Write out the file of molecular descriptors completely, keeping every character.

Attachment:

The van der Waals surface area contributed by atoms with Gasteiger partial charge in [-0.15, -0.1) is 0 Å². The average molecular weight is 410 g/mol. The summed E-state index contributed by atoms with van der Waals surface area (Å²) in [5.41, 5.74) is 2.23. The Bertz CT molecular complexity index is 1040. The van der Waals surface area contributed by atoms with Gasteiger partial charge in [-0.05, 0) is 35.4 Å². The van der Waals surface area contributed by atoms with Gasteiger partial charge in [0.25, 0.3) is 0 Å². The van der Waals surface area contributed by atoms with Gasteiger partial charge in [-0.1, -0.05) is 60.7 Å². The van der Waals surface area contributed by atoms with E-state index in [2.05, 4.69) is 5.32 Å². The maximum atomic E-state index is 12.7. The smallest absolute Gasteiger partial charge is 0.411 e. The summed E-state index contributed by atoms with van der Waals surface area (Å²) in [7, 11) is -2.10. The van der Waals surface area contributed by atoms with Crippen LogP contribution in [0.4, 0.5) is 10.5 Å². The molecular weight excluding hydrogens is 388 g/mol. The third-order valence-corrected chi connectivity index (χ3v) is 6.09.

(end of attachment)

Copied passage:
The van der Waals surface area contributed by atoms with Gasteiger partial charge in [-0.15, -0.1) is 0 Å². The average molecular weight is 410 g/mol. The summed E-state index contributed by atoms with van der Waals surface area (Å²) in [5.41, 5.74) is 2.23. The Bertz CT molecular complexity index is 1040. The van der Waals surface area contributed by atoms with Gasteiger partial charge in [-0.05, 0) is 35.4 Å². The van der Waals surface area contributed by atoms with Gasteiger partial charge in [0.25, 0.3) is 0 Å². The van der Waals surface area contributed by atoms with Gasteiger partial charge in [-0.1, -0.05) is 60.7 Å². The van der Waals surface area contributed by atoms with E-state index in [2.05, 4.69) is 5.32 Å². The maximum atomic E-state index is 12.7. The smallest absolute Gasteiger partial charge is 0.411 e. The summed E-state index contributed by atoms with van der Waals surface area (Å²) in [7, 11) is -2.10. The van der Waals surface area contributed by atoms with Crippen LogP contribution in [0.4, 0.5) is 10.5 Å². The molecular weight excluding hydrogens is 388 g/mol. The third-order valence-corrected chi connectivity index (χ3v) is 6.09.